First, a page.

The best and the worst

OK so.

Like many people I’ve been glued to the media and twitter for the last few days.

More so than ever last night when the riots spread to areas I’ve lived in like Hackney and Camden and my home city of Brum. Suddenly things felt very close and I found myself warning friends, family and people I didn’t even know except via twitter to look after themselves or keep away from places.

I’m not going to use this blog to go into a massive digression about my own views on these riots. This is a blog about how angry the news makes me. It’s not a blog about other stuff. I cannot fathom the motivations for what is happening, and, without that understanding, forming a view apart from the visceral is not easy to do. Let’s just say that two things sum up my view better than I ever could. First is this lady who decided to let the looters know exactly what she thought in the middle of it all

Second is this highly articulate blogpost by Penny Red who seems to sum up things pretty well. If I were to sum it up in a soundbyte I’d say it’s like Apocalypse now when Kurtz asks “Are my methods unsound?” and Willard replies “I don’t see any method at all, sir.”

But like I said. This blog is about the media and the news and there was enough of that going on to keep me occupied. Someone somewhere in the last 12 hours, said “These riots are bringing out the best and the worst of twitter”.  The same can only be said of our news services who seemed to have me lurching from jaw dropping rage to fearful admiration as each new chapter to the story unfolded.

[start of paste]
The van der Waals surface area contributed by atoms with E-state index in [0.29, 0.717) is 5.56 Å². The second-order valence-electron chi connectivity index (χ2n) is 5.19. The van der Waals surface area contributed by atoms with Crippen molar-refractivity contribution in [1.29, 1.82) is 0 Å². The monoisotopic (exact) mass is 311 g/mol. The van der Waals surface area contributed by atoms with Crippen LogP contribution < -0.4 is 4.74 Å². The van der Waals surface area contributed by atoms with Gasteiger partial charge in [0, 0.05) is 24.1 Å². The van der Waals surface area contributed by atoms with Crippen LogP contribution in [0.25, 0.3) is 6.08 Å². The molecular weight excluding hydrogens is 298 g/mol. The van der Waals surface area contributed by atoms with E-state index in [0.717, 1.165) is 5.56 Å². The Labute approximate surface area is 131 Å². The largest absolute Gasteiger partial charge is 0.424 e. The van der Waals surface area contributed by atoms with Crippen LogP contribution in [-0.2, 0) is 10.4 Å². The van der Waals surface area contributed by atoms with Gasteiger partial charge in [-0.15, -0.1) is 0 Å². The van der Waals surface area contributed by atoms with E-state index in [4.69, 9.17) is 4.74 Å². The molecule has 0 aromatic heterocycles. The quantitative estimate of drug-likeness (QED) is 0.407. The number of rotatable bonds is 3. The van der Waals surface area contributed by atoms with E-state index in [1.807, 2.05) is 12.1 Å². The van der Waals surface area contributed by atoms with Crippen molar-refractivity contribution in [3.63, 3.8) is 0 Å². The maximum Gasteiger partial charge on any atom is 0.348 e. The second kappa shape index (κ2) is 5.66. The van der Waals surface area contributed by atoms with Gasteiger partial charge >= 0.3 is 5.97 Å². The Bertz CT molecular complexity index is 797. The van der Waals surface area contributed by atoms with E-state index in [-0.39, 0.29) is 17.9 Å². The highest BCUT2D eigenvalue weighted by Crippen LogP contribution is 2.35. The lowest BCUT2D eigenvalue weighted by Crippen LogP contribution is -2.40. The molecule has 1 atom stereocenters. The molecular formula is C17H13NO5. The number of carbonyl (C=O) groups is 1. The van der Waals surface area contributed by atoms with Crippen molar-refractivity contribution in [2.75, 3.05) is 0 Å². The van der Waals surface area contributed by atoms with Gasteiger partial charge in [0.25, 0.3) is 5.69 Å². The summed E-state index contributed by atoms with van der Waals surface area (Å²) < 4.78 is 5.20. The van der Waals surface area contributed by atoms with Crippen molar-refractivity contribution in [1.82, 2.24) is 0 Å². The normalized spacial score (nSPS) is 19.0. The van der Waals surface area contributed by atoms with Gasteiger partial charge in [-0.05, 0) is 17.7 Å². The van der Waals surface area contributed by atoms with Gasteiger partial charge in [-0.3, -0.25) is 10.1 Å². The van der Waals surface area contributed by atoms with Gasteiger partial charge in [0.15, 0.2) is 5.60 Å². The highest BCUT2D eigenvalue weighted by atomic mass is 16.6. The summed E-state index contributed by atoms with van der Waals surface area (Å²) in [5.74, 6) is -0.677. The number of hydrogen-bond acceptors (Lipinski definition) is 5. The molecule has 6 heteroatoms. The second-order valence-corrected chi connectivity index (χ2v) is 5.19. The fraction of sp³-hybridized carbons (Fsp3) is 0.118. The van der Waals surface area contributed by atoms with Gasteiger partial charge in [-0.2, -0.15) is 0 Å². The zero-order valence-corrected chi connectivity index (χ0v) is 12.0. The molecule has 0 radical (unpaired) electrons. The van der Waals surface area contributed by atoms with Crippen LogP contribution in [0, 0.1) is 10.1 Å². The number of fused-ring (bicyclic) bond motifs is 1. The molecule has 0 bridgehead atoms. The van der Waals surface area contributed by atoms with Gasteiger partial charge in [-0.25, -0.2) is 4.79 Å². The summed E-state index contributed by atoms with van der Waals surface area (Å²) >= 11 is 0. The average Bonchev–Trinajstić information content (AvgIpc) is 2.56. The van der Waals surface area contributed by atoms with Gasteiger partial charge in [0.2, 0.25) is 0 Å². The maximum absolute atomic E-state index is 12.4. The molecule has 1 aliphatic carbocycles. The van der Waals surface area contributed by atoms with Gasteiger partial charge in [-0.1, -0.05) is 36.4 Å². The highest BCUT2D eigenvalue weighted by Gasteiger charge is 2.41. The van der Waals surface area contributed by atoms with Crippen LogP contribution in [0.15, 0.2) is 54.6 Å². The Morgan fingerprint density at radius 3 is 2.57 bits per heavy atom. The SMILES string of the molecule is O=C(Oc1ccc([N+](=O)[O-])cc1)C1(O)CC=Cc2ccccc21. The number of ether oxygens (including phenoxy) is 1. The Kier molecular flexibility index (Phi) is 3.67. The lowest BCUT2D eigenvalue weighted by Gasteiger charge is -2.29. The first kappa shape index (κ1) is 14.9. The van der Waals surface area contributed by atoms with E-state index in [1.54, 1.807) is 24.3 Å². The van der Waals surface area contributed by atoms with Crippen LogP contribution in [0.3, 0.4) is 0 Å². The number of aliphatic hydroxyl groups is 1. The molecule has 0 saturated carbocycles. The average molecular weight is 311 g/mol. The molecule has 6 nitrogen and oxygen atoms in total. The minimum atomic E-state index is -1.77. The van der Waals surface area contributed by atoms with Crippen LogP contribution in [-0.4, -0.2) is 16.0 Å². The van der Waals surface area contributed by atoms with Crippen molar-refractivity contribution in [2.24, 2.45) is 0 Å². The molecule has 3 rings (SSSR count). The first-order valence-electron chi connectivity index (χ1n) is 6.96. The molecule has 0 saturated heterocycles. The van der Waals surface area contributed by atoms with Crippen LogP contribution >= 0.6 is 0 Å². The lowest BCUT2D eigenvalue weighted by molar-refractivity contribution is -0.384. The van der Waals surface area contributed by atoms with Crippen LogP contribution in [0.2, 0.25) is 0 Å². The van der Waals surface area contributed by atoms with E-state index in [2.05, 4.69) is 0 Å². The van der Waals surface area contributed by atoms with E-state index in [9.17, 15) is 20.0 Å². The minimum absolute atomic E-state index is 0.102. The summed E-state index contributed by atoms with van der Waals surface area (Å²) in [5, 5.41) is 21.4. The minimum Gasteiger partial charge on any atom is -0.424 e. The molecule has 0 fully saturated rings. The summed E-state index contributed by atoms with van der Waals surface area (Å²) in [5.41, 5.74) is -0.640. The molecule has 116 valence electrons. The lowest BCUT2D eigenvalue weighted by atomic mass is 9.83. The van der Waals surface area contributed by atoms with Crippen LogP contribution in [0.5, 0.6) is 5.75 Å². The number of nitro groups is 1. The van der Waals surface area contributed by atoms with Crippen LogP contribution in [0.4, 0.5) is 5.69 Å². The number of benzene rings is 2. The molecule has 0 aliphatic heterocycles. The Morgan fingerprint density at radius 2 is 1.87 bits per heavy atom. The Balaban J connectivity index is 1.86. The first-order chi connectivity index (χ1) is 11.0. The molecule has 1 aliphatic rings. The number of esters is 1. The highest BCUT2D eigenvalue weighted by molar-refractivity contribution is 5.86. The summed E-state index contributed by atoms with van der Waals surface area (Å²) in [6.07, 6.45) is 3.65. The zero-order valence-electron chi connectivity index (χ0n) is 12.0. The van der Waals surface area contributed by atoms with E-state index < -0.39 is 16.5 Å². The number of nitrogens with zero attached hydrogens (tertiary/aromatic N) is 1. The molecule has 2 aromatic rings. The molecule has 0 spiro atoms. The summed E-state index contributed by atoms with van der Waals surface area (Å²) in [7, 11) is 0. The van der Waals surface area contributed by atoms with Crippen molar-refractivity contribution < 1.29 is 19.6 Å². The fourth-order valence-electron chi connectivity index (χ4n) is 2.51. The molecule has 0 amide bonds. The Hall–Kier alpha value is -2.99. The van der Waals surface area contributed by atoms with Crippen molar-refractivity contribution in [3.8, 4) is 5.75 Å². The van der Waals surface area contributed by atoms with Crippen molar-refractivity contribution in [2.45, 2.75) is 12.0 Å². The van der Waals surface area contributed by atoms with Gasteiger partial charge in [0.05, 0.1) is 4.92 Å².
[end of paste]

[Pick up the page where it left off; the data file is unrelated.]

It started for me on 5 live drive time. When Peter Allen managed to get someone on the phone who was trapped with their staff in a shop in Hackney. Now in my view people in the media are trained to deal with difficult conversations with sympathy and understanding. That’s why they present national shows where they talk to people. Right? Wrong! This bloke was scared and under threat. He needed some sort of support and encouragement – or perhaps he needed to be left alone to work out how to resolve the situation. He didn’t need a completely detached idiot in a studio miles away passing the time of day with him. “so what are you going to do now?” remarks Peter chirpily to someone TRAPPED IN A SHOP. “Are your colleagues male or female?” that’s right Peter get to the heart of the matter. “You know what you should do don’t you? You should get the coppers onto your side of the street to help you out!” No fucking shit Sherlock Allen. What next? I didn’t wait. Off went the radio and on went the Telly.

But we all know TV is capable of being just as bad, if not worse. The BBC were largely limited to archive coptor footage and reporters standing in relative safety behind the police repeating out of date and second hand stories. Both BBC and Sky anchors developed a sudden fetish for water cannons. That’s right. Those things with a top speed of a few miles an hour that can be distributed slowly to one location at a time! One look at the fucking google riot map would tell you that this was happening all over London as well as other parts of the country – and that the rioters were moving on very quickly. All a water cannon would do is mop up the broken class and wreckage in the aftermath. On Sky this was juxtaposed with rabid “experts” spouting mindless theories about the need for more police powers, conveniently ignoring the fact that stop and search was one of the alienating factors between police and communities.